Title: On-The-Rocks Field Trips: On Again, Off Again: The Saga of Cenomanian Seas
Trip Leader: Peter J. Varney, PhD, Metropolitan State College of Denver
Dates: July 20 & 21, 2002
Publication: The Outcrop, July 2002, p. 10-11
This weekend trip will present the sequence stratigraphy of the Dakota near Chama, New Mexico, utilizing world-class outcrops. Subsurface well log cross sections show that the sequence framework established on outcrops applies to the subsurface. Dakota parasequence characteristics are continuous over great distances along paleostrike, allowing outcrop gamma ray profiles to tie to, and permit calibration of, well logs in the South Lindrith Field, 44 miles to the southwest.
Dakota outcrops in the eastern San Juan Basin and Chama Basin, New Mexico, show that the interval contains three depositional sequences within an overall third-order transgressive systems tract. Sequence 1 lies on the regional K2 unconformity above the Early Cretaceous Burro Canyon Formation and extends upward to Dakota Surface 2 (S2), a combination lowstand surface of erosion/trangressive surface of erosion that was subaerially exposed. Sequence 2 extends from S2 upward to Surface 3 (S3), a regressive surface of erosion that extends throughout the study area and perhaps much further. The interval between S2 and S3 comprises a transgressive systems tract in which there are two or more shorefaces that prograded basinward during fourth-order relative sea level fluctuations. Sequence 3 extends from S3 upward to the top of the Dakota interval. It contains fourth-order lowstand, transgressive, and highstand systems tracts (HST).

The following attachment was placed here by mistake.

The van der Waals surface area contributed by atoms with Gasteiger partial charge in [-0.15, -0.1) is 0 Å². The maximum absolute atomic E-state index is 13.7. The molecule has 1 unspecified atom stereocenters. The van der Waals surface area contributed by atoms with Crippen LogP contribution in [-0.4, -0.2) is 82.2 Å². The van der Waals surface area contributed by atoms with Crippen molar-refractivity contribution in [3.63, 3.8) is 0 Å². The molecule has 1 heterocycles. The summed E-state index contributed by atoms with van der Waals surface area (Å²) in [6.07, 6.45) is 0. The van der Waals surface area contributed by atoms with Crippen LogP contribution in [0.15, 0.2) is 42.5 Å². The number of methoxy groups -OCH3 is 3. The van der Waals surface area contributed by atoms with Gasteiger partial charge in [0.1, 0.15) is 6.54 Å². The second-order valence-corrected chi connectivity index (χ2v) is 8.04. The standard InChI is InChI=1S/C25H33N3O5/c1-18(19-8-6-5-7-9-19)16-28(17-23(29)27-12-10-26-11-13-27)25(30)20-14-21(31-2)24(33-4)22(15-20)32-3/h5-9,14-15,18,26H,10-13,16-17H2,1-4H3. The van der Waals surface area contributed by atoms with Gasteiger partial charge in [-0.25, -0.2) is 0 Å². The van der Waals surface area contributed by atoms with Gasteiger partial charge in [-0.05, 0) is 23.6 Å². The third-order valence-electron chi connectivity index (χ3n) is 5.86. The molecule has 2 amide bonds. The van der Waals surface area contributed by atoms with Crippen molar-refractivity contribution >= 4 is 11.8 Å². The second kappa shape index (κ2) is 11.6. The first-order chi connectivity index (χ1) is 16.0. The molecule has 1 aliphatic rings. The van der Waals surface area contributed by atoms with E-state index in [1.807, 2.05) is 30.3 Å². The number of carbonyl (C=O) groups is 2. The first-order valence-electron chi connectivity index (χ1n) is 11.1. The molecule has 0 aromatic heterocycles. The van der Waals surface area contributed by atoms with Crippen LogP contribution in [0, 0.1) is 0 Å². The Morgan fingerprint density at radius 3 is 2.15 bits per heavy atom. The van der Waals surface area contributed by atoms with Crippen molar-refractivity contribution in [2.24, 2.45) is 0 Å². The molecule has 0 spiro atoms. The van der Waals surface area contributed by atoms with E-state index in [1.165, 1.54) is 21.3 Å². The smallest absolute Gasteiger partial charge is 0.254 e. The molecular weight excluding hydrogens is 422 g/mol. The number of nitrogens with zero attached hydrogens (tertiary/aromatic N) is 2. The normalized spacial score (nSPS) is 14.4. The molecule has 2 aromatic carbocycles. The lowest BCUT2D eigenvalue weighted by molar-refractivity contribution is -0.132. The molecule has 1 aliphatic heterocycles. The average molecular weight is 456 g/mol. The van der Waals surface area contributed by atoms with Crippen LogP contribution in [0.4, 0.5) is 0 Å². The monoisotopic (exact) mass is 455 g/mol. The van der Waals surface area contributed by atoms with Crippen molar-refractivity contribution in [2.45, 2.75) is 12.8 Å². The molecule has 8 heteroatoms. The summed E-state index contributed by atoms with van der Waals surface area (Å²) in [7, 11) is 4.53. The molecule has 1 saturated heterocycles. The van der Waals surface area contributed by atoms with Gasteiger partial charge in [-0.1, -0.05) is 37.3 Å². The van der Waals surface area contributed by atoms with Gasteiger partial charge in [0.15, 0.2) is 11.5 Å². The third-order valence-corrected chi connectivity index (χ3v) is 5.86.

Within the Sequence 3 HST, northwest to southeast trending shoreface deposits prograded northeastward. Syndepositional faults, detected through very close-spaced contour mapping, help determine their orientation. One of these shoreface deposits produces gas from abundant porosity in a fault-bounded, stratigraphic reservoir compartment. It helps confirm the importance of structurally enhanced reservoir compartmentalization in the Rocky Mountain area.
The field trip will visit outcrops in the vicinity of Chama, New Mexico. Driving time from Denver is approximately 6 hours. Participants will begin the field trip at the Chama Visitor’s Center, located at the intersection of NM17 and US64 on Saturday, July 20 at 1:00 p.m., and retire to lodging/camping at about 6 pm. The field trip will resume Sunday, July 21 at 8:00 a.m. at the Heron Lake Visitor’s Center (15 miles south of Chama) and conclude at about noon. All of the field trip stops are roadside with the exception of one which involves a moderately strenuous hike of 1 mile round trip.
According to the website, “All Roads Lead to Chama” and it is “a vacationers paradise;” visit http://www.chama.com for accommodations and attractions. Lodging suggestions include Gandy Dancer Bed & Breakfast (800.424.6702, 10% discount for RMAG) and Elkhorn Lodge (800.532.8874.) While in Chama, consider riding the Cumbres and Toltec Scenic Railroad (888.286.2737.) Nice camping facilities are available at Heron Lake State Park (www.icampnm.com or 887.664.7787.)
For field trip reservations contact Fred Mark, email (preferred): email@example.com, or 303.674.1682.